“Driving a new car is always exciting but there’s definitely a benefit in knowing your machine before you head into one of the most important races of your year. Dubai 24 Hours is one of those blue riband events that everyone wants on their CV so, as keen as I was to see how the car had improved, I was hoping for a sense of familiarity.In 2015, I really got to grips with the SLS. It’s an easy car to jump in and drive but, like with any GT3 car, it takes a few runs to really squeeze the most out of it. That was a little like how our season went too: we came away from Dubai with a second place finish in a car we’d never seen before, but it took until Paul Ricard to get the elusive win, after a hat-trick of silver finishes.
Climbing aboard the new AMG GT3 earlier today, I felt like a kid on a shiny new bike, however, within a few laps, it felt incredibly homely… but not because it was very similar to the SLS.
As well as some obvious visual differences – like the shorter wheelbase that makes it much more nimble in the corners and the removal of the gull-wing doors, which were pleasing on the eye but had some practical draw-backs – there are many more subtle changes within the cockpit that are much more intuitive than the SLS and this is what makes it feel so natural and easy to drive.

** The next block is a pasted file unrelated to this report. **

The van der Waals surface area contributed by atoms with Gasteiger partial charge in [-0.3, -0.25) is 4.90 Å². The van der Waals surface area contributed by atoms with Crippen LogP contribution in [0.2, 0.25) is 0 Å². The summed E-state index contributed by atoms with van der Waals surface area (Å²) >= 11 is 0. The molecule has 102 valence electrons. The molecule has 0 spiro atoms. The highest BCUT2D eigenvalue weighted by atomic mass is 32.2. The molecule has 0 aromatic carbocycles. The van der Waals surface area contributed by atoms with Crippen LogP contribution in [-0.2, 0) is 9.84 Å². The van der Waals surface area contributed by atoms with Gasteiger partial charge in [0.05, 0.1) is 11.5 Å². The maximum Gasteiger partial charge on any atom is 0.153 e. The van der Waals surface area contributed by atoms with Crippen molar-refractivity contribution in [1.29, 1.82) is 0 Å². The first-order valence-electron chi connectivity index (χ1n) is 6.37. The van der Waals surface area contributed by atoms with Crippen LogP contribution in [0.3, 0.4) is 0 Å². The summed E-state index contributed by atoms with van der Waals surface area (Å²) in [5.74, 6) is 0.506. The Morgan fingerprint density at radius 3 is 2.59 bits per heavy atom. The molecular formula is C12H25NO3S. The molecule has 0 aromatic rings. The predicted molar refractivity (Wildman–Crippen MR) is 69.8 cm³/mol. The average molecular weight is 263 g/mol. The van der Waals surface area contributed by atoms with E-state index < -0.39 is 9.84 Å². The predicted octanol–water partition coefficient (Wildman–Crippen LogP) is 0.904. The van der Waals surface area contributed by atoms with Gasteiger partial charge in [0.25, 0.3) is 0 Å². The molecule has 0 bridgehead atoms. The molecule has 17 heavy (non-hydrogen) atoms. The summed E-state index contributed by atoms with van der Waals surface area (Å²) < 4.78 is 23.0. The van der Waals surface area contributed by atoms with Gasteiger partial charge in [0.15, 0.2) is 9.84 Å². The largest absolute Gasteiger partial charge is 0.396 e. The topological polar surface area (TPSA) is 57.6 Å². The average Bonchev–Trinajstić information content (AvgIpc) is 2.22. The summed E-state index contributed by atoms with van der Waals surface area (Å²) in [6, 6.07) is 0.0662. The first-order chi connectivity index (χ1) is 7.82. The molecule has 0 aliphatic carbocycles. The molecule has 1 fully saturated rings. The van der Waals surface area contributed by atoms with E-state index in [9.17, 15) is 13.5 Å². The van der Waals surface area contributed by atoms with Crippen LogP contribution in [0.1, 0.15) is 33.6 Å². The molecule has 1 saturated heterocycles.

For example, there is an internal blacklight and the switches now glow in the dark (something that will come in handy this weekend) and the centre console and switch gear are now angled towards the driver. You can tell that it has been designed by drivers, for drivers.
The AMG GT3 is a sign of things to come in GT3 racing. Like in the computer-age, we moved from a functional machine that processed data but needed a manual to use it, to a battle of the user-friendly operating systems that worked intuitively. Manufacturers have worked hard to offer reliable, hard-working machines but their ability will always be capped through Balance of Performance (BoP). This has shifted the focus to getting the most out of the driver.
The potential of the car is huge and it’s definitely not realised here in Dubai due to the BoP. Hopefully, this will be adjusted before the race but, if not, we’ll just have to work with what we have. “
Dubai 24 Hours starts at 1400hrs on Friday 15 January and fans can watch on MotorsTV or on the live stream at www.24hseries.com. Tom will drive the RAM Racing #30 Mercedes AMG GT3, which will run with a white, red and black livery.